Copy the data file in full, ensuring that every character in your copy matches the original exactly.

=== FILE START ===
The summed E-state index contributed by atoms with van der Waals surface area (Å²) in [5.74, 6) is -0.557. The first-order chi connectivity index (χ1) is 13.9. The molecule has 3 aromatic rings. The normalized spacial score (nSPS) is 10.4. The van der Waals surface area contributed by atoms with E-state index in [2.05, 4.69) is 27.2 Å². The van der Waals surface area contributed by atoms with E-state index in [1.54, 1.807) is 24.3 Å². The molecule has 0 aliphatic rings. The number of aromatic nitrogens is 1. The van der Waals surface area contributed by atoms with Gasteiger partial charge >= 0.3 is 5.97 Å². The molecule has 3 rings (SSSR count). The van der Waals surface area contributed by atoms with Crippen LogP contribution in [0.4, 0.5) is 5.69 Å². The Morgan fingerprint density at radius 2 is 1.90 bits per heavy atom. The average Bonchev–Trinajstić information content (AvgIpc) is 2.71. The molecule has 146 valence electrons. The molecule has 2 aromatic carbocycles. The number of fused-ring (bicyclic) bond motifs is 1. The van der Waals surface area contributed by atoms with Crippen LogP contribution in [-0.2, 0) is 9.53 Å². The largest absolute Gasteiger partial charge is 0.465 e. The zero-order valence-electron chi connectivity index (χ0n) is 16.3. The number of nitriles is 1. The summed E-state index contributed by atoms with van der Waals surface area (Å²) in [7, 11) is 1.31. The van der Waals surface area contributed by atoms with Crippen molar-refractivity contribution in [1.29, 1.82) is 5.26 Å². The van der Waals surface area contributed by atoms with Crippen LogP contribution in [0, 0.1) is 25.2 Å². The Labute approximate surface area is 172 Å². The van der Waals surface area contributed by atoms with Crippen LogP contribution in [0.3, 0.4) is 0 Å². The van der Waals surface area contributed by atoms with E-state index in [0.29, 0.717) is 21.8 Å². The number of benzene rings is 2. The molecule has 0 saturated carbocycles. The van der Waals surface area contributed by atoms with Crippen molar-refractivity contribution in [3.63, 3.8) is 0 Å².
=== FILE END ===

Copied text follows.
The summed E-state index contributed by atoms with van der Waals surface area (Å²) in [5.74, 6) is -0.557. The first-order chi connectivity index (χ1) is 13.9. The molecule has 3 aromatic rings. The normalized spacial score (nSPS) is 10.4. The van der Waals surface area contributed by atoms with E-state index in [2.05, 4.69) is 27.2 Å². The van der Waals surface area contributed by atoms with E-state index in [1.54, 1.807) is 24.3 Å². The molecule has 0 aliphatic rings. The number of aromatic nitrogens is 1. The van der Waals surface area contributed by atoms with Gasteiger partial charge >= 0.3 is 5.97 Å². The molecule has 3 rings (SSSR count). The van der Waals surface area contributed by atoms with Crippen LogP contribution in [0.4, 0.5) is 5.69 Å². The Morgan fingerprint density at radius 2 is 1.90 bits per heavy atom. The average Bonchev–Trinajstić information content (AvgIpc) is 2.71. The molecule has 146 valence electrons. The molecule has 2 aromatic carbocycles. The number of fused-ring (bicyclic) bond motifs is 1. The van der Waals surface area contributed by atoms with Crippen LogP contribution in [-0.2, 0) is 9.53 Å². The largest absolute Gasteiger partial charge is 0.465 e. The zero-order valence-electron chi connectivity index (χ0n) is 16.3. The number of nitriles is 1. The summed E-state index contributed by atoms with van der Waals surface area (Å²) in [7, 11) is 1.31. The van der Waals surface area contributed by atoms with Crippen molar-refractivity contribution in [1.29, 1.82) is 5.26 Å². The van der Waals surface area contributed by atoms with Crippen LogP contribution in [0, 0.1) is 25.2 Å². The Labute approximate surface area is 172 Å². The van der Waals surface area contributed by atoms with Crippen LogP contribution in [0.3, 0.4) is 0 Å². The van der Waals surface area contributed by atoms with E-state index in [0.29, 0.717) is 21.8 Å². The number of benzene rings is 2. The molecule has 0 saturated carbocycles. The van der Waals surface area contributed by atoms with Crippen molar-refractivity contribution in [3.63, 3.8) is 0 Å².